So if we have, for example, the parent and the subsidiary, this would be the subsidiaries books with 100% of the subsidiaries books we’re not taking say like 70% of it, if parent owns 70%, and then adding only, you know, the 70% together here to get to the end results. These are the net. These are the accounts for 100% for the subsidiary that we’re going to be adding together to get this total, which now includes the parent and the subsidiary, total amounts. And that’s useful because that again will give us a current consolidation numbers that will show us the full amount as if they were basically one entity and that shows us the the numbers that basically, the parent has control over if not the claim to. Now, we can also think about the revaluation of the assets to the fair market value. So in other words, you might think, Well, what about a situation where, for example, we have the machinery and the equipment, or like an intangible asset or something like that, and we’re putting those on on the books. Do we put those on the books as if they were the fair market value, the full fair market value at the point in time that the consolidation took place? Or are we going to put those on the books as if they were only the revaluation for the purchase? Because that’s what you know, you can think of it like it would kind of make sense you would think, well, maybe I should just put the portion of it that would be for the purchase, meaning the fair value versus the book value for that because that there’s been an exchange that kind of took place for that amount, whereas the amount that wasn’t purchased the non controlling interest portion You might think that there was no market transaction because there was no market exchange for it. But again, in that case, we’re typically going to take the full amount again. In other words, if there was a revaluation for the machinery to the fair value, we’re going to revalue for the full revaluation and then and then break out the the non controlling interest portion. So that would be the parent company concept would be like partial revaluation. But we’re typically using the entity concept, which is the full revaluation meaning we’re going to basically adjust the fair market value of the machinery and equipment of as as of the point in time of purchase to the full fair market value at that point in time. Now, how are we going to then account for the non controlling interest here? Well, we’re typically going to have two accounts here, a balance sheet account and an income statement account that’s going to reflect the non controlling interest. So we’re going to reflect the non controlling interest, in essence with just one line item here on on the balance sheet. So we’re going to then be able to say on the balance sheet side of things, here’s the total assets, total liabilities 100% of s been included.
And then here’s the one line item representing the portion of the assets minus liabilities, the net assets to N A, in this case that is allocated to, to the non controlling interest here, which is going to be 51, nine, it just this example here. And then we’re going to do the same thing for the the net income, we’re going to say, hey, look, this is the revenue and the expenses for the full, you know, ss all of us, you know, and then we’re going to be pulling out the amount that we’re going to be allocating to the non controlling interest for it. So that’s in this case, the 6001 80 and show that basically as one line item, so that’s going to be the general process. So what’s the general journal entries going to look like? I mean, what’s going to be the change that we need to do the added complication that’s going to happen? Well, when we think about our first journal entry that we typically are going to be putting into place ways, which deals with like the equity section over here for as basically removing as typically, then we’re going to add another component to it. And that’s going to be the non controlling interest in the net assets and the non controlling interest in in the net income. So we’re going to see these two items to kind of be a more complication a bit more of a complication in the first journal entry that we’re going to be putting into place. And you can kind of think of it as a similar similar type of fashion here where we got basically this being the equity section, and then the net income kind of equity. And then we’re going to be allocating the net assets, which is going to be this this this this this all added together and breaking it out between the non controlling interest and controlling interest portion of kind of like a balance sheet side of things the non controlling interest in a in the investment in s. This will of course, make a lot more sense when we work through a practice problems. So you know, I highly recommend going through the practice problems. Do you have the Excel worksheet to work through this in Excel, just putting it down on paper will help out a lot. And then when we do a transaction such as this, for example, putting the building, if we’re reevaluating the building, putting the building on the books at the fair market value, as of the point in time that the purchase took place, then we’re going to be we’re going to be allocating the other side, rather than just going to the investment in s account, that’s going to be for the controlling interest, we’re also going to be breaking this out to the non controlling interest in a so we’re gonna have to break that out as we do in entries such as this one, right breaking out the non controlling and controlling interest. So notice that when we need to do that, on the balance sheet side of things, basically we’re going to be breaking out between the non controlling interest and in a in a net assets and the investment in s. And when we’re on the income statement side of things. We’re going to be breaking out between the the income from S, which is which is where P put, you know the parent put the equity accounts for the Income here and the other side go into the non controlling interest in net income of s inventory related differential. So what if there’s a differential in inventory? It’d be a little bit confusing when you think about the inventory because we thought about the building and the goodwill that we could have on their accumulated depreciate, if you think about the building, you got to deal with the accumulated depreciation. If you deal with something like if there was a difference in the the inventory, then you got to think about Okay, is the inventory still on the books, as of the end of the year, if there was a difference between the inventory value for s as of the point in time of purchase, fair value versus the book value?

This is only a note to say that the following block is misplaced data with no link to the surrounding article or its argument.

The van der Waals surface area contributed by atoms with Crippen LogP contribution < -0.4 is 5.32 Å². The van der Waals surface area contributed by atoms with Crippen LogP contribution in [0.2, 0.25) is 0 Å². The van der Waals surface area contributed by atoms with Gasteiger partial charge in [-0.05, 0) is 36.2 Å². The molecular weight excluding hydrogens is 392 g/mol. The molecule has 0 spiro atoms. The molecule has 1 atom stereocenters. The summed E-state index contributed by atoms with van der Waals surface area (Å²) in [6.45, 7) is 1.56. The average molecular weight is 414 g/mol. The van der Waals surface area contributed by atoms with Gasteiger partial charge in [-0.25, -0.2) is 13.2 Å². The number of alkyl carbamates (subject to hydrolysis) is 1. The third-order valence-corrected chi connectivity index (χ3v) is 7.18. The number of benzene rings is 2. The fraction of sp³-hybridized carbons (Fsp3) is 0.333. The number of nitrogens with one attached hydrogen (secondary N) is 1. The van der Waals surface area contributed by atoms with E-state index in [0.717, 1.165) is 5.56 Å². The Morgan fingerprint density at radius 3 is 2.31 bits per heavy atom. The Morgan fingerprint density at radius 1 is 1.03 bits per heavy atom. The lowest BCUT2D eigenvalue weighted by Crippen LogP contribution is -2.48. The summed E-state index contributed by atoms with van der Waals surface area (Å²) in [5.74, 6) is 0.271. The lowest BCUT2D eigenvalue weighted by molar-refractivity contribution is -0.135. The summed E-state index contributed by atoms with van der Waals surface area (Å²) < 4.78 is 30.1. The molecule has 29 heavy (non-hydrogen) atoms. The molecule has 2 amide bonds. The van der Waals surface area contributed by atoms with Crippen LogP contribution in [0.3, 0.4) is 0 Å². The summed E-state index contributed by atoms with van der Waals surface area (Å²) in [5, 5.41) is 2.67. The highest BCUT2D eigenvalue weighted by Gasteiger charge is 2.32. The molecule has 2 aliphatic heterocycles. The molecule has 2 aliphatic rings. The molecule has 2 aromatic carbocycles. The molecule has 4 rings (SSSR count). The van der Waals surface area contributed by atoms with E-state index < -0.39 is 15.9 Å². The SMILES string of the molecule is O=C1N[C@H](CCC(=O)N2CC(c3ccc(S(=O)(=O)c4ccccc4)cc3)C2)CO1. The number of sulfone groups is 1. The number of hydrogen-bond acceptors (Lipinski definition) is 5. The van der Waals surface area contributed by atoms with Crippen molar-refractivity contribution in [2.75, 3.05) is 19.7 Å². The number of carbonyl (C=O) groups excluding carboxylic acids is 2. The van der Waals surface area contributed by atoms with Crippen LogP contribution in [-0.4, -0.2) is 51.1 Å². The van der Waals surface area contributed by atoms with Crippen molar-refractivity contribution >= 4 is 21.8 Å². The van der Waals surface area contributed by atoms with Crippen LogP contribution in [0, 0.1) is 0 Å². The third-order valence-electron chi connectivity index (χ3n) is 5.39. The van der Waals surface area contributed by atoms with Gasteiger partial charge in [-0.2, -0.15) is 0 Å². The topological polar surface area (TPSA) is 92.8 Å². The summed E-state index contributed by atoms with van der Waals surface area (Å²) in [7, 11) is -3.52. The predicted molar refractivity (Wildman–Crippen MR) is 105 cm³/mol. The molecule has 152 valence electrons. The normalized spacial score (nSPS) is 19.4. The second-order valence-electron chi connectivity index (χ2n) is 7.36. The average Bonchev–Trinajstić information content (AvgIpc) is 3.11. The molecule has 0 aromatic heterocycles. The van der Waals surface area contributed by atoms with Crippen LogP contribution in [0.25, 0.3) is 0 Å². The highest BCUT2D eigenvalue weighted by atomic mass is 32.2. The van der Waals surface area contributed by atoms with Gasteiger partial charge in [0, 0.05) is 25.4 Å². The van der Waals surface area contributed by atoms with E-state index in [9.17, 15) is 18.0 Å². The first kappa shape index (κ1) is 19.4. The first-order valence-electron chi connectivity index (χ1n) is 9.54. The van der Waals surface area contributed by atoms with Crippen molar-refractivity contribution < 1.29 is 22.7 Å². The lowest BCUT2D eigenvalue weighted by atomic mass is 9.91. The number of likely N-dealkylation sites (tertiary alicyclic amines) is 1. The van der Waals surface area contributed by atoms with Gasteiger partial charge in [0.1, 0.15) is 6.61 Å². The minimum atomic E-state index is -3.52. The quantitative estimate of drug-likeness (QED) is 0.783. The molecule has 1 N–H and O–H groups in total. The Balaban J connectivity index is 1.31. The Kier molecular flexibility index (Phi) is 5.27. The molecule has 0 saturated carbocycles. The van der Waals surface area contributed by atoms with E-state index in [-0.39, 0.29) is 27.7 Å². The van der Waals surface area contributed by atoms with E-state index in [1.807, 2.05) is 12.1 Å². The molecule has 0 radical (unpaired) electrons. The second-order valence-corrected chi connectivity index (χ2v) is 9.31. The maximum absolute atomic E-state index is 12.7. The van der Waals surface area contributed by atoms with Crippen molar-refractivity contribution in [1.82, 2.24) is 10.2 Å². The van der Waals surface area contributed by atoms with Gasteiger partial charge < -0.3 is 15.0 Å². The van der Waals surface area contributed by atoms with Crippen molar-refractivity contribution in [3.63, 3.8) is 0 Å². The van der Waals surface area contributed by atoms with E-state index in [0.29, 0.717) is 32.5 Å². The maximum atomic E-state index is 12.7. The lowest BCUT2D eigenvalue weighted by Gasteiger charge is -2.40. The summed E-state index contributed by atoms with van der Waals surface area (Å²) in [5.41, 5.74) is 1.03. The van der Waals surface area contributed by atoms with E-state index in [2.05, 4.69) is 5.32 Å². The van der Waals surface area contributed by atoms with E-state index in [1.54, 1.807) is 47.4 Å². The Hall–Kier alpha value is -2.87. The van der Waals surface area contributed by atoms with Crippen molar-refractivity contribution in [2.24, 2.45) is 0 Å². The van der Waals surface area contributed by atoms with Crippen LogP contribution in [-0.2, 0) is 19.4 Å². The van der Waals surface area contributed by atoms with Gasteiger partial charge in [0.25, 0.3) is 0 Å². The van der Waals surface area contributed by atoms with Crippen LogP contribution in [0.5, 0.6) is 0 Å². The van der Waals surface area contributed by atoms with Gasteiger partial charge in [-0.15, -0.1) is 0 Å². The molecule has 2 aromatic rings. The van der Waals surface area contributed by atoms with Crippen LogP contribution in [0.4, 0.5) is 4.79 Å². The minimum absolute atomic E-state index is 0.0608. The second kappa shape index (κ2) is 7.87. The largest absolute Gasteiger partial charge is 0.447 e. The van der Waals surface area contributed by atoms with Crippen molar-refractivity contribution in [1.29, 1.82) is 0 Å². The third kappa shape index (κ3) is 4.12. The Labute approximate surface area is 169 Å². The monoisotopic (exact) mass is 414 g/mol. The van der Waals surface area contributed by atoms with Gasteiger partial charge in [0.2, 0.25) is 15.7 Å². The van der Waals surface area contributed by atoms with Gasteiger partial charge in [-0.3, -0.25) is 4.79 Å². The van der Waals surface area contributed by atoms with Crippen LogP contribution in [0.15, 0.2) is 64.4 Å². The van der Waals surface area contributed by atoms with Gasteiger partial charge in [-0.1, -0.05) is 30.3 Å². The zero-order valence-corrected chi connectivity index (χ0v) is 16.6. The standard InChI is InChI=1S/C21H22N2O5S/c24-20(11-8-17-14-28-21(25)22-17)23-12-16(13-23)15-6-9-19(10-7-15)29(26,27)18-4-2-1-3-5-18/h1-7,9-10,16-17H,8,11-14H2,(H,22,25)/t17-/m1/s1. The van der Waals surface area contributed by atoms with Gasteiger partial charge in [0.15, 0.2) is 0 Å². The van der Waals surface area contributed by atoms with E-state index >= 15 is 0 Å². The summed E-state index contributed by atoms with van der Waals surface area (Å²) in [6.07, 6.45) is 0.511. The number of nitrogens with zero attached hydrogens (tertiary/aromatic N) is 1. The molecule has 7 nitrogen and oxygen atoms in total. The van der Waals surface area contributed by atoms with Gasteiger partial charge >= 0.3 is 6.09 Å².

We need to account for that and then think about, okay, what are we going to do with that differential over time? So inventory related differential allocated to inventory as long as the subsidiary has inventory units. So obviously, if they don’t sell the inventory units yet, then we would just be applying that inventory differential to the inventory. The inventory related differential is assigned to cost of goods sold in the period the units are sold. So obviously then what we have to do is think about when that inventory differential when the units related to that differential and inventory between fair value and the book value were sold. And at the point of sale, then we’re gonna have to allocate to cost of goods sold. The period the differential cost of goods sold is recognized depends on the inventory method used by the subsidiary. So you might think of, well how do I know when that particular unit is sold? Well, we’re going to look at the inventory method that’s used and assign the same kind of flow assumptions such as FIFO LIFO average